2 In a November 18, 2000 communiqué, it strongly endorsed the reforms announced by President Ben Ali in his speech of November 7, 2000 liberalizing the Press Code, transferring administration of the prisons from the Interior Ministry to the Justice Ministry, and providing for compensation by the state to persons unjustly imprisoned. However, the communiqué stressed that the value of positive laws "is established more easily when they are accompanied by a real commitment to give them force in daily reality..." As of mid-March, the press reform measures had been approved by the council of ministers and were being examined by a committee of the Chamber of Deputies. "Le projet de loi examiné en commission," La Presse de Tunisie, March 20, 2001, and Taher as-Soueih, "What Is Happening with Scrutiny of the Proposed Amendments to the Press Code?" es-Sabah, March 16, 2001.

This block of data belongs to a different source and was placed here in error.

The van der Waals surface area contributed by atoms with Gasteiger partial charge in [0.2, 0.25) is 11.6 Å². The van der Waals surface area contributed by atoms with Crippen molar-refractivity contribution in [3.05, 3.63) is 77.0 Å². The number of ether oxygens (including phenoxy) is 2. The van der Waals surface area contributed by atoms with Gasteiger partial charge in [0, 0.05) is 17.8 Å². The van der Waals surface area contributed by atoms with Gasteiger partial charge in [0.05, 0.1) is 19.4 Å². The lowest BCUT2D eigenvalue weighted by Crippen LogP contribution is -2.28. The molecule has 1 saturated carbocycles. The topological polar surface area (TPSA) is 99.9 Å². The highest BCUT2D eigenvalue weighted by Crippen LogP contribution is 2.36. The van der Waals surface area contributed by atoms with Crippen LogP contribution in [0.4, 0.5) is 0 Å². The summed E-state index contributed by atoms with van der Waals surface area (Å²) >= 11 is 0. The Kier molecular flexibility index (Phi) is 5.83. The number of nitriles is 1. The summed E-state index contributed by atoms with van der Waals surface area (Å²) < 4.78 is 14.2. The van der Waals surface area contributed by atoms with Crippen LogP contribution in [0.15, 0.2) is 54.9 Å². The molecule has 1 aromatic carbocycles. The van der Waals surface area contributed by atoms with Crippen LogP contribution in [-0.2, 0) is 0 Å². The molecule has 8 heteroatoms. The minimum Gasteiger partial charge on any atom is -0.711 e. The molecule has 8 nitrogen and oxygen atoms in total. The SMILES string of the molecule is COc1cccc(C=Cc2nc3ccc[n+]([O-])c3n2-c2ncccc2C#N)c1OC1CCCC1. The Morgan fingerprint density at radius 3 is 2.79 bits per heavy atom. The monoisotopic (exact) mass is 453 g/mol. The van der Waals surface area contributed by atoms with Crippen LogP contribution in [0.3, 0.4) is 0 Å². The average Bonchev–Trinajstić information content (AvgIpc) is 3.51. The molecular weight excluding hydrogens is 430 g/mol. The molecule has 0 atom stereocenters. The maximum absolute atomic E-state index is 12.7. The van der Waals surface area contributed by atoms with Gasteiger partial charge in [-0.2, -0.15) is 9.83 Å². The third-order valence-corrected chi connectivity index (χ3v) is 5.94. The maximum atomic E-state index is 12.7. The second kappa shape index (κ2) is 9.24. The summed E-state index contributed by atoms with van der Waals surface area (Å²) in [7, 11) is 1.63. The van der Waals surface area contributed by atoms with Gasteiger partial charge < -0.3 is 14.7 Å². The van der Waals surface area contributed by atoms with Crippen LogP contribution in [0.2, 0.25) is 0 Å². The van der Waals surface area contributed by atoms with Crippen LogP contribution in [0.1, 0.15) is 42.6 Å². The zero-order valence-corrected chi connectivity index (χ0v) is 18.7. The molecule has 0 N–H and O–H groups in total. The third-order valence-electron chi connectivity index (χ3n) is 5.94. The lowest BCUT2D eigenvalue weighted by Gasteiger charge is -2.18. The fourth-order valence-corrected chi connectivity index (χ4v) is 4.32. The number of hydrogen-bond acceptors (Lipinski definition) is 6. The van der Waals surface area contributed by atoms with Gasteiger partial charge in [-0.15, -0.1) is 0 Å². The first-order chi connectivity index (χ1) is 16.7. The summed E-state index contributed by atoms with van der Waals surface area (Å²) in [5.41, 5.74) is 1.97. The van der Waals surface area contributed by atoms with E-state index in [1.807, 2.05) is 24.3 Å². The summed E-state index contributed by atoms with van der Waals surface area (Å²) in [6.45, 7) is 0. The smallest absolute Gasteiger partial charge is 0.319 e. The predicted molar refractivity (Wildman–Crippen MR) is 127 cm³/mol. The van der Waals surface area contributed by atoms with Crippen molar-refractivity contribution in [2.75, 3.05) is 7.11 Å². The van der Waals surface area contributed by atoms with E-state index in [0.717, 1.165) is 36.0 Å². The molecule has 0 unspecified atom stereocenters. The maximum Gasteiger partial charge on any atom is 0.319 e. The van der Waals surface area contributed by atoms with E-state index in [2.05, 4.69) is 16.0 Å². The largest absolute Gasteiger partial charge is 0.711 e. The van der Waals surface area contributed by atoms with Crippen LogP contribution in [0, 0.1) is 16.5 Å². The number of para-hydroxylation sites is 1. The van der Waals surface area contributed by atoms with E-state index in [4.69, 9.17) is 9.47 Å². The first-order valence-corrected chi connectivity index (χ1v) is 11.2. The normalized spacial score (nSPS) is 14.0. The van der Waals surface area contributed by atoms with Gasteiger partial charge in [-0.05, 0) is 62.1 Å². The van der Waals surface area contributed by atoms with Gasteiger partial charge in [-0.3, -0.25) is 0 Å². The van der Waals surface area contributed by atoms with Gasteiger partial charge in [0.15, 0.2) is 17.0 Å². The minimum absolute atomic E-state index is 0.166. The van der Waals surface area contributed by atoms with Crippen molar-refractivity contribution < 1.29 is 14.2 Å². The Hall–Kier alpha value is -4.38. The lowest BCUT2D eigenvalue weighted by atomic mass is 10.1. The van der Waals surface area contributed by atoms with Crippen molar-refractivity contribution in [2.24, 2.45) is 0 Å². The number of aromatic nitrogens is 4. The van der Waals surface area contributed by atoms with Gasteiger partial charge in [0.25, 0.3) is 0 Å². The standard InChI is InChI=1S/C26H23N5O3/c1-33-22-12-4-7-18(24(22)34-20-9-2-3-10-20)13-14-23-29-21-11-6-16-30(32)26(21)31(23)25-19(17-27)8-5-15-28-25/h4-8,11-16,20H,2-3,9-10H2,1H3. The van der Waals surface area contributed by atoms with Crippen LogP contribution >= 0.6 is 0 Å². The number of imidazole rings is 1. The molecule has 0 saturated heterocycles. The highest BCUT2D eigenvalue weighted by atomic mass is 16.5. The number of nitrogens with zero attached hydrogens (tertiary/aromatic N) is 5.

3 "The League is, and always was, open to dialogue with the authorities," Trifi said in an interview published in le Soir (Brussels), November 2, 2000. "Each time there was a break in the dialogue, it came from the authorities. We hope that there will be a climate of confidence between the League and the authorities." In March 2001, Trifi told an interviewer, "We have constantly called for dialogue with the authorities, in the press and everywhere. We consider the authorities to be our interlocutor. Is there any other way?" Alternatives Citoyennes, an online magazine, no. 0, March 20, 2001. Available: http://www.alternatives-citoyennes.sgdg.org/num0/actualite-w.html [April 11, 2001].
4 The newly installed Minister of Human Rights, Slaheddine Maâoui, in an interview published in le Monde on April 6, 2001, appeared to repudiate the practice of having police follow human rights activists in their movements: